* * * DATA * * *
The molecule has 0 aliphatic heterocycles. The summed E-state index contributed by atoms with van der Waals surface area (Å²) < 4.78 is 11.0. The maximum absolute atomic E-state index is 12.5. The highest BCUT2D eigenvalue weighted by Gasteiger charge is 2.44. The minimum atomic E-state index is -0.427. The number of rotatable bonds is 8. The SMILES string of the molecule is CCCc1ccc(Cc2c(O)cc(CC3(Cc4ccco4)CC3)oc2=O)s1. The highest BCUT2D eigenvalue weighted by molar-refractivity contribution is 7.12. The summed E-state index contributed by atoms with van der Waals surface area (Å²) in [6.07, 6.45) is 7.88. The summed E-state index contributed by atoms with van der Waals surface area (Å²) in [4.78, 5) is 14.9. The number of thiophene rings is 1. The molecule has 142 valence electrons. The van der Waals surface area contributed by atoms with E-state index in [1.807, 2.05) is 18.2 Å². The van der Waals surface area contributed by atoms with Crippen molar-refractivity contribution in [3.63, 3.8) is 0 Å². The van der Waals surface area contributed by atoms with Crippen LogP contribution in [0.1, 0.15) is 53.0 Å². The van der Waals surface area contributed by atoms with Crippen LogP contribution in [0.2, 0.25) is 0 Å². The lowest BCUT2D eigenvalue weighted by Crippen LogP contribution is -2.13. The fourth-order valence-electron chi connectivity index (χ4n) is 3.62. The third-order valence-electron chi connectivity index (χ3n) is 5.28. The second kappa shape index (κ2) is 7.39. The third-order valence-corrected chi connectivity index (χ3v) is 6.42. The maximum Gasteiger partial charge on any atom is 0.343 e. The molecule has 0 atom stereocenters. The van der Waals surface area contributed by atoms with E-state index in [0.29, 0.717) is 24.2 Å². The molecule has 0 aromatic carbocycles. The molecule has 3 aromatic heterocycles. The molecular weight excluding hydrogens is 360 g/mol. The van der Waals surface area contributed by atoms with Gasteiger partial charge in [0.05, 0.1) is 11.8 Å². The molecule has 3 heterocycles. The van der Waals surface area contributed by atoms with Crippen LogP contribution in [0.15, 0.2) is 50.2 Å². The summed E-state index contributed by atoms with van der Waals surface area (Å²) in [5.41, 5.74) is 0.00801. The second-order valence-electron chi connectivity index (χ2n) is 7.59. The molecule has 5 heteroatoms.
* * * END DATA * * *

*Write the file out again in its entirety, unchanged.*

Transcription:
The molecule has 0 aliphatic heterocycles. The summed E-state index contributed by atoms with van der Waals surface area (Å²) < 4.78 is 11.0. The maximum absolute atomic E-state index is 12.5. The highest BCUT2D eigenvalue weighted by Gasteiger charge is 2.44. The minimum atomic E-state index is -0.427. The number of rotatable bonds is 8. The SMILES string of the molecule is CCCc1ccc(Cc2c(O)cc(CC3(Cc4ccco4)CC3)oc2=O)s1. The highest BCUT2D eigenvalue weighted by molar-refractivity contribution is 7.12. The summed E-state index contributed by atoms with van der Waals surface area (Å²) in [6.07, 6.45) is 7.88. The summed E-state index contributed by atoms with van der Waals surface area (Å²) in [4.78, 5) is 14.9. The number of thiophene rings is 1. The molecule has 142 valence electrons. The van der Waals surface area contributed by atoms with E-state index in [1.807, 2.05) is 18.2 Å². The van der Waals surface area contributed by atoms with Crippen molar-refractivity contribution in [3.63, 3.8) is 0 Å². The van der Waals surface area contributed by atoms with Crippen LogP contribution in [0.1, 0.15) is 53.0 Å². The van der Waals surface area contributed by atoms with Crippen LogP contribution in [0.2, 0.25) is 0 Å². The lowest BCUT2D eigenvalue weighted by Crippen LogP contribution is -2.13. The fourth-order valence-electron chi connectivity index (χ4n) is 3.62. The third-order valence-electron chi connectivity index (χ3n) is 5.28. The second kappa shape index (κ2) is 7.39. The third-order valence-corrected chi connectivity index (χ3v) is 6.42. The maximum Gasteiger partial charge on any atom is 0.343 e. The molecule has 0 atom stereocenters. The van der Waals surface area contributed by atoms with E-state index in [0.29, 0.717) is 24.2 Å². The molecule has 0 aromatic carbocycles. The molecule has 3 aromatic heterocycles. The molecular weight excluding hydrogens is 360 g/mol. The van der Waals surface area contributed by atoms with Gasteiger partial charge in [0.05, 0.1) is 11.8 Å². The molecule has 3 heterocycles. The van der Waals surface area contributed by atoms with Crippen LogP contribution in [0.15, 0.2) is 50.2 Å². The summed E-state index contributed by atoms with van der Waals surface area (Å²) in [5.41, 5.74) is 0.00801. The second-order valence-electron chi connectivity index (χ2n) is 7.59. The molecule has 5 heteroatoms.